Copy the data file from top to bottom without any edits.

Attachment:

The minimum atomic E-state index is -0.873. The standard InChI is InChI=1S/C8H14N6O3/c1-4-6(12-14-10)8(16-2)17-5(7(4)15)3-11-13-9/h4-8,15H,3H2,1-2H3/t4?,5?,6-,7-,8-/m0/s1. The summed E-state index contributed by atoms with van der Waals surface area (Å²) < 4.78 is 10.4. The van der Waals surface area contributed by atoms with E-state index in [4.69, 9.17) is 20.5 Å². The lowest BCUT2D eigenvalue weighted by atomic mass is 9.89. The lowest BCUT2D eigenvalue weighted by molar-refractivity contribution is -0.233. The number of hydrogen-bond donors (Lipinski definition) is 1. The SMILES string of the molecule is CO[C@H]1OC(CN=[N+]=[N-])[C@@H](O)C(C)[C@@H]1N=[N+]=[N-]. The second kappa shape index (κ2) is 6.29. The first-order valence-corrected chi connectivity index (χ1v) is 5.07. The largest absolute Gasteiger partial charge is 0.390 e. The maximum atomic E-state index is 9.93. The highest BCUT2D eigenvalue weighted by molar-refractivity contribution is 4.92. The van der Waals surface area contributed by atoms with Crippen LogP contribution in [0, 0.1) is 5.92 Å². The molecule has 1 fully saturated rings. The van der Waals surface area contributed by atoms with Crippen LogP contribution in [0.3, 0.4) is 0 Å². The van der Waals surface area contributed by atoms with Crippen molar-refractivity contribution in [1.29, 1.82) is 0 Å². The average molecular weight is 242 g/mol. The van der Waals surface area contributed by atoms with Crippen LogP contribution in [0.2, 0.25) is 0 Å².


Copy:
The minimum atomic E-state index is -0.873. The standard InChI is InChI=1S/C8H14N6O3/c1-4-6(12-14-10)8(16-2)17-5(7(4)15)3-11-13-9/h4-8,15H,3H2,1-2H3/t4?,5?,6-,7-,8-/m0/s1. The summed E-state index contributed by atoms with van der Waals surface area (Å²) < 4.78 is 10.4. The van der Waals surface area contributed by atoms with E-state index in [4.69, 9.17) is 20.5 Å². The lowest BCUT2D eigenvalue weighted by atomic mass is 9.89. The lowest BCUT2D eigenvalue weighted by molar-refractivity contribution is -0.233. The number of hydrogen-bond donors (Lipinski definition) is 1. The SMILES string of the molecule is CO[C@H]1OC(CN=[N+]=[N-])[C@@H](O)C(C)[C@@H]1N=[N+]=[N-]. The second kappa shape index (κ2) is 6.29. The first-order valence-corrected chi connectivity index (χ1v) is 5.07. The largest absolute Gasteiger partial charge is 0.390 e. The maximum atomic E-state index is 9.93. The highest BCUT2D eigenvalue weighted by molar-refractivity contribution is 4.92. The van der Waals surface area contributed by atoms with Crippen LogP contribution in [0, 0.1) is 5.92 Å². The molecule has 1 fully saturated rings. The van der Waals surface area contributed by atoms with Crippen LogP contribution in [0.3, 0.4) is 0 Å². The van der Waals surface area contributed by atoms with Crippen molar-refractivity contribution in [1.29, 1.82) is 0 Å². The average molecular weight is 242 g/mol. The van der Waals surface area contributed by atoms with Crippen LogP contribution in [0.2, 0.25) is 0 Å².